2009-06-11 / News

The business of life

Flotsam and Jetsam
By Donna Drago

I was at my southern house last week and saw two things that are stuck in my head. One was a great blue heron flying up in front of me with a squirming baby alligator locked in its giant bill. The other was a baby heron falling from a nest into a pond and a large alligator roaring across the pond and nearly catching it in its imposing maw. Luckily the fledgling heron had a few flight lessons and was able, by a nanosecond, to lift off the pond to the safety of its low-hanging nest.

Everywhere I look, some living thing is killing another to sustain its life. In the animal world it’s all business. The heron leaves his roost in the morning with the sole purpose of eating anything and everything that will help to maintain its body weight. Fish, frogs, lizards and everything aquatic is on the menu.

The alligator lurks about the pond covered with algae, just its eyes showing, until some unsuspecting bird plops down close enough. Whammo! That giant jaw opens and shuts. A few feathers fly up and then slowly drift down on the scene of the crime. Next time it might be a small deer, lapping at the side of the pond, or a water rat busying himself building its nest. Alligators have been known to eat dogs, too. But it’s not malice—just the business of being alive.

All of the animals that survive on each other’s flesh seem to live in awful close proximity. On sunny days, the large alligators will haul themselves out on the banks of the pond, where they will close their eyes and soak up the rays. Once they reach a certain size, nobody bothers them because they are at the top of the local food chain. It’s not at all unusual to see egrets, storks and cormorants standing on the same bank precariously close to the alligator. I don’t really understand it, but there are times when apparent truces are called and everyone can stand around on one foot and relax—even when the predator is just inches away. Occasionally a bird will stand on the gator’s back.

In the tall grasses, both snakes and voles make their homes. Whenever I hit a lousy golf shot and end up searching for my ball in the grass I always wonder which of the two is going to sneak out and scare me. I haven’t decided which would be worse. The ground is pockmarked with holes—snake, vole, snake, vole. It’s in the voles’ best interest to stay put—any rustling sound is like a dinner bell to the snakes.

When the snakes come out, the mockingbirds have a be-onthe lookout call and alert each other to the predator’s presence. I haven’t seen it myself, but my neighbors say that snakes have been seen climbing trees and entering bird houses, where they treat themselves to eggs. The mockingbirds seem to be aware of everything that goes on, and aside from the alarm call, which can be deafening, they will get together and chase the snake back into the grasses. This, I have witnessed and it made me feel like cheering—for the mockingbirds, of course.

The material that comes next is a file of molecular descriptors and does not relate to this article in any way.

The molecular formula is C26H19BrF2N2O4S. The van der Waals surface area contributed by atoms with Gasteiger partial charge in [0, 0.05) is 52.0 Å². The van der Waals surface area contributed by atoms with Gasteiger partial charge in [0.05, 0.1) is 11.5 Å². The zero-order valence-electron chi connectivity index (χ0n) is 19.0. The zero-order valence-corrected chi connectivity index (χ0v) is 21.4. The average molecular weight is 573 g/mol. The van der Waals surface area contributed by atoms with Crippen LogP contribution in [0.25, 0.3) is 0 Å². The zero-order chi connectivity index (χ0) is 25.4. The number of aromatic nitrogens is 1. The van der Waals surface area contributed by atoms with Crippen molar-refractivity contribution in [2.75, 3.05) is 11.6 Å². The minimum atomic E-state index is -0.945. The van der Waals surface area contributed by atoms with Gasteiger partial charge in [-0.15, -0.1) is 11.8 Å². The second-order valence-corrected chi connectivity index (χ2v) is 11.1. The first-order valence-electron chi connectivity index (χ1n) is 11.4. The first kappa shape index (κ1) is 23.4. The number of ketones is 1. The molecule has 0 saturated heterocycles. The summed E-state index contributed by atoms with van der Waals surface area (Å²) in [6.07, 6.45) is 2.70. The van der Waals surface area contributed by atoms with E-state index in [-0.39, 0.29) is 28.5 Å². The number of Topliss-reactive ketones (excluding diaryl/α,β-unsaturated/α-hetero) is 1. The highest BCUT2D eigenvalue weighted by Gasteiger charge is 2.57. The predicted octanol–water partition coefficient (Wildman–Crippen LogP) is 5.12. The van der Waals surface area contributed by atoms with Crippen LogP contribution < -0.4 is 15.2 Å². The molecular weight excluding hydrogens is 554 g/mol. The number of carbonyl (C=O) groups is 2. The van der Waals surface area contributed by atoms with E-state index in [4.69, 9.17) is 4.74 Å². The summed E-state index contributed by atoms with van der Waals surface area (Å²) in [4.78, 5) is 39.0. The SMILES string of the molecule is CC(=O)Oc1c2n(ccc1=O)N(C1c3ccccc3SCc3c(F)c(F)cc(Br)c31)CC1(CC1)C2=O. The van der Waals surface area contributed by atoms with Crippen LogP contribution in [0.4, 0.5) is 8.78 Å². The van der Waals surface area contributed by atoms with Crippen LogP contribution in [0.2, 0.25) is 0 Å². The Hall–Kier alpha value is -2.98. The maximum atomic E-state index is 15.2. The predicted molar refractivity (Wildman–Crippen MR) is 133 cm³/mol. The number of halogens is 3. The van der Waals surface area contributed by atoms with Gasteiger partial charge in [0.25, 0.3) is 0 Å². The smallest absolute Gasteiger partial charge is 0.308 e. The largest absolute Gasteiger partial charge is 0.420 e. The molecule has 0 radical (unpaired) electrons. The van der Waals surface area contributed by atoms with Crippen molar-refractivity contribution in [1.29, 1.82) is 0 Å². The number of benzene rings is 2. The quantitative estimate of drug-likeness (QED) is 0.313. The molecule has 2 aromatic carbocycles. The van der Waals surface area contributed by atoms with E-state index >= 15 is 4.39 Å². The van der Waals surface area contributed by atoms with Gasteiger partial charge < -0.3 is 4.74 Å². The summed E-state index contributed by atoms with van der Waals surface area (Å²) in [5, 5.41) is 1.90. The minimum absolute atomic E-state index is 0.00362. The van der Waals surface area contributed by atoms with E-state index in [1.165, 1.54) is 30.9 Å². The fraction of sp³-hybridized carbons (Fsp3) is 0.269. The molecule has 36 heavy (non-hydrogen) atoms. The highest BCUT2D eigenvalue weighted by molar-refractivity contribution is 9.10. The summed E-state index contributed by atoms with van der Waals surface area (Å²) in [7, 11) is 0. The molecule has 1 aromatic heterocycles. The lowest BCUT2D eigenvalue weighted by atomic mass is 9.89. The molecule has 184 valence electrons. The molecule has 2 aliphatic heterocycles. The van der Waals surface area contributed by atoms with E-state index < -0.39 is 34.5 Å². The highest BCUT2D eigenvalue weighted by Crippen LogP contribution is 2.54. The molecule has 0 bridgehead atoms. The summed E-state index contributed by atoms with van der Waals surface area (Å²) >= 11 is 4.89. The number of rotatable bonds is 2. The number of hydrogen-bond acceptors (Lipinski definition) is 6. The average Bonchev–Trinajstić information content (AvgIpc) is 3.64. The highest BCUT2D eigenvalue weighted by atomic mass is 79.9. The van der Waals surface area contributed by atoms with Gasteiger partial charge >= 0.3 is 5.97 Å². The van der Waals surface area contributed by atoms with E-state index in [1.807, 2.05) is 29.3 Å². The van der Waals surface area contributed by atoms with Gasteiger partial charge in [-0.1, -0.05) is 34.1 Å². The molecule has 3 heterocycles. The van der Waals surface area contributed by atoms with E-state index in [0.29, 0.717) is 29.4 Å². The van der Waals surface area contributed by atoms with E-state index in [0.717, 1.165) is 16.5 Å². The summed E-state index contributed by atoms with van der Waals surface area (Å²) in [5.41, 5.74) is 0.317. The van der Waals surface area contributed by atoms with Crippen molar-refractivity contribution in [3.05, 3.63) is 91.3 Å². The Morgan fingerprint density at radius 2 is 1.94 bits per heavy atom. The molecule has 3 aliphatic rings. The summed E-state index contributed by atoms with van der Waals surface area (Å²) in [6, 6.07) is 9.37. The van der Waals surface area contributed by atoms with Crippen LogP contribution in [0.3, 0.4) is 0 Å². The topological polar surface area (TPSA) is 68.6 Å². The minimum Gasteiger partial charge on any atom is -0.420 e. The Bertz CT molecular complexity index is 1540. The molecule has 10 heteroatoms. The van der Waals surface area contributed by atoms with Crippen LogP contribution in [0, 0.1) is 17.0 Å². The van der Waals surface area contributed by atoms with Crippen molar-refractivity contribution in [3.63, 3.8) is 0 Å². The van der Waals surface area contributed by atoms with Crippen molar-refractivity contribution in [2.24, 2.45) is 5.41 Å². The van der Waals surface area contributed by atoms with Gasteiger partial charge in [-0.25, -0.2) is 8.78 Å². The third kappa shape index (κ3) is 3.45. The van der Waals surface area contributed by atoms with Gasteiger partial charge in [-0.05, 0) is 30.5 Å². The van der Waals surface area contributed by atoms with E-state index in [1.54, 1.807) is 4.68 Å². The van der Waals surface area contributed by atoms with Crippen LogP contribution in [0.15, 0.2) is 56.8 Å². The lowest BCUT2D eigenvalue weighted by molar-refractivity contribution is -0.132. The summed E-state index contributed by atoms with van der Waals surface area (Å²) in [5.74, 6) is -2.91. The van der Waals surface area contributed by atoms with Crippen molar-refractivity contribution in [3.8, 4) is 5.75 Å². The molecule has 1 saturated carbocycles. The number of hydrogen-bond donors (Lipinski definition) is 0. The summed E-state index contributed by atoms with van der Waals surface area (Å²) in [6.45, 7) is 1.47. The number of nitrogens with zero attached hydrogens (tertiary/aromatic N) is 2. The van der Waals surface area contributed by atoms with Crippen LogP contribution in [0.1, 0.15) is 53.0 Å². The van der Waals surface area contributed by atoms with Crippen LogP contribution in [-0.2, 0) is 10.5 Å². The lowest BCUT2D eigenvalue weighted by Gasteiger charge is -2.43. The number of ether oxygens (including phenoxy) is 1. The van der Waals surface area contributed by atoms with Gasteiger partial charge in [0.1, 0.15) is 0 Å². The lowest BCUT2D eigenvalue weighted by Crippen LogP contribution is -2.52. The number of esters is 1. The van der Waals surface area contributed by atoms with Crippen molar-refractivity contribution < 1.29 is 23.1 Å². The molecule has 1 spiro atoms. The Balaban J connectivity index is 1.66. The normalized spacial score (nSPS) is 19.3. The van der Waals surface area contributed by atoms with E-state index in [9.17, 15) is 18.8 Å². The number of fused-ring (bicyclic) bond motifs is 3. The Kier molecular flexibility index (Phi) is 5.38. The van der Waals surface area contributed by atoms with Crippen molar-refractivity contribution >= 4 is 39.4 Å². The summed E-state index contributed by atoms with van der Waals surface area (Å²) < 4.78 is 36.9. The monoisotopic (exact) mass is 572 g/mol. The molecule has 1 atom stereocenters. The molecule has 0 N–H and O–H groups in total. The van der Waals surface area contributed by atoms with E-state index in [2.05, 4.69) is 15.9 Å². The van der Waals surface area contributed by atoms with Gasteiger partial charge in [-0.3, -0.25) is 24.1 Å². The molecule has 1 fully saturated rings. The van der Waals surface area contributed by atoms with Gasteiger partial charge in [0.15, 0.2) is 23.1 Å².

All the killing is hard to witness, but imagine the alternative.

What would life be like if there were no predators? No prey?

What if the frogs didn’t stick themselves to the house near where the flies hang around the lights? Frogs can put away hundred of flying insects in the course of an evening. What if the bats developed a distaste for mosquitoes? That could be a disaster in a hot, humid place.

When alligators lay eggs, there can be up to 50 of them in a nest. But when you look at a typical pond in the south, there are usually just one or two large gators and perhaps a couple of smaller ones. Between hatching and maturity is an everyday struggle for survival. Last week, on the banks of the nearest pond, I spotted a “pod” of young gators, maybe 10-inches long. A couple of them were lying on their mother’s back. They were extremely cute. On Thursday, I counted 10 of them. By Saturday, I only saw eight. I’m certain that by the next time I visit the south, the pod will be reduced to one or two. I don’t particularly like the thought of tiny alligators in the gullet of the herons, or tiny herons in the gullets of alligators, but I accept that it is a necessary part of the business of life.

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